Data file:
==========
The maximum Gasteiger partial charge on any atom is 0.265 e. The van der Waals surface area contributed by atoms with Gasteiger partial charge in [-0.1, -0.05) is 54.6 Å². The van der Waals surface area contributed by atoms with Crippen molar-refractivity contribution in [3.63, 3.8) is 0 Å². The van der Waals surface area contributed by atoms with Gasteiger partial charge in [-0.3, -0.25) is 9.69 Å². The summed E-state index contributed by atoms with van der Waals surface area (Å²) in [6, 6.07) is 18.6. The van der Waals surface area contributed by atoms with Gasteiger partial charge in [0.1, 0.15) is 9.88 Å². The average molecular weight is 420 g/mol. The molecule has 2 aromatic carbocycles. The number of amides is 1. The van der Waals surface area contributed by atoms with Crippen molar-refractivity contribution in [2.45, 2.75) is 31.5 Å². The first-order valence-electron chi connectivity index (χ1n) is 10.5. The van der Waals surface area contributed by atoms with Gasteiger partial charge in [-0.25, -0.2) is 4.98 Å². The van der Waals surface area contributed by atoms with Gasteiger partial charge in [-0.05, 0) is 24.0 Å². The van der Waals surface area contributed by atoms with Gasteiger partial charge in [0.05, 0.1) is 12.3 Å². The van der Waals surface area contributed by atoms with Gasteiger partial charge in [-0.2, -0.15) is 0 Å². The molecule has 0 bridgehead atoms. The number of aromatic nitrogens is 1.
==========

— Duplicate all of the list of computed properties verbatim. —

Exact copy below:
The maximum Gasteiger partial charge on any atom is 0.265 e. The van der Waals surface area contributed by atoms with Gasteiger partial charge in [-0.1, -0.05) is 54.6 Å². The van der Waals surface area contributed by atoms with Crippen molar-refractivity contribution in [3.63, 3.8) is 0 Å². The van der Waals surface area contributed by atoms with Gasteiger partial charge in [-0.3, -0.25) is 9.69 Å². The summed E-state index contributed by atoms with van der Waals surface area (Å²) in [6, 6.07) is 18.6. The van der Waals surface area contributed by atoms with Gasteiger partial charge in [0.1, 0.15) is 9.88 Å². The average molecular weight is 420 g/mol. The molecule has 2 aromatic carbocycles. The number of amides is 1. The van der Waals surface area contributed by atoms with Crippen molar-refractivity contribution in [2.45, 2.75) is 31.5 Å². The first-order valence-electron chi connectivity index (χ1n) is 10.5. The van der Waals surface area contributed by atoms with Gasteiger partial charge in [-0.25, -0.2) is 4.98 Å². The van der Waals surface area contributed by atoms with Gasteiger partial charge in [-0.05, 0) is 24.0 Å². The van der Waals surface area contributed by atoms with Gasteiger partial charge in [0.05, 0.1) is 12.3 Å². The van der Waals surface area contributed by atoms with Gasteiger partial charge in [-0.2, -0.15) is 0 Å². The molecule has 0 bridgehead atoms. The number of aromatic nitrogens is 1.